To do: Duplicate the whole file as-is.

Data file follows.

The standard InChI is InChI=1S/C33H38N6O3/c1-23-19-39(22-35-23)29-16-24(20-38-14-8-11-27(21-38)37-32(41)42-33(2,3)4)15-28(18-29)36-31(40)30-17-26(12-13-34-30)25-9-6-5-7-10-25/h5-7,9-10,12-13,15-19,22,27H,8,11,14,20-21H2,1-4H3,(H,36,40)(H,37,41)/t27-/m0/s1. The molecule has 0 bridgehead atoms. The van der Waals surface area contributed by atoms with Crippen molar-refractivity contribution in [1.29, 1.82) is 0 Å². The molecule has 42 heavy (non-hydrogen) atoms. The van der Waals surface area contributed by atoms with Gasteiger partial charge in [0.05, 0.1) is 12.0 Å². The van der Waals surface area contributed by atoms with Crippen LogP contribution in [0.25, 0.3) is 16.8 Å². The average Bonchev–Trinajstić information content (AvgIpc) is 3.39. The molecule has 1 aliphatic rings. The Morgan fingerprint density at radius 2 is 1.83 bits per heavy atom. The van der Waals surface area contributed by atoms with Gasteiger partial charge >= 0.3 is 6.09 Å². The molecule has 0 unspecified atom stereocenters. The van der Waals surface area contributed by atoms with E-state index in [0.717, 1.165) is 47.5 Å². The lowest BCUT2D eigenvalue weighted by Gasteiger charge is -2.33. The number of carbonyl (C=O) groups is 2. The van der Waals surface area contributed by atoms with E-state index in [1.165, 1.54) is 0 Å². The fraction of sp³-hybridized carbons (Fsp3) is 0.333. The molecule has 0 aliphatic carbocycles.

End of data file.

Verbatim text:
The standard InChI is InChI=1S/C33H38N6O3/c1-23-19-39(22-35-23)29-16-24(20-38-14-8-11-27(21-38)37-32(41)42-33(2,3)4)15-28(18-29)36-31(40)30-17-26(12-13-34-30)25-9-6-5-7-10-25/h5-7,9-10,12-13,15-19,22,27H,8,11,14,20-21H2,1-4H3,(H,36,40)(H,37,41)/t27-/m0/s1. The molecule has 0 bridgehead atoms. The van der Waals surface area contributed by atoms with Crippen molar-refractivity contribution in [1.29, 1.82) is 0 Å². The molecule has 42 heavy (non-hydrogen) atoms. The van der Waals surface area contributed by atoms with Gasteiger partial charge in [0.05, 0.1) is 12.0 Å². The van der Waals surface area contributed by atoms with Crippen LogP contribution in [0.25, 0.3) is 16.8 Å². The average Bonchev–Trinajstić information content (AvgIpc) is 3.39. The molecule has 1 aliphatic rings. The Morgan fingerprint density at radius 2 is 1.83 bits per heavy atom. The van der Waals surface area contributed by atoms with Gasteiger partial charge >= 0.3 is 6.09 Å². The molecule has 0 unspecified atom stereocenters. The van der Waals surface area contributed by atoms with E-state index in [0.717, 1.165) is 47.5 Å². The lowest BCUT2D eigenvalue weighted by Gasteiger charge is -2.33. The number of carbonyl (C=O) groups is 2. The van der Waals surface area contributed by atoms with E-state index in [1.165, 1.54) is 0 Å². The fraction of sp³-hybridized carbons (Fsp3) is 0.333. The molecule has 0 aliphatic carbocycles.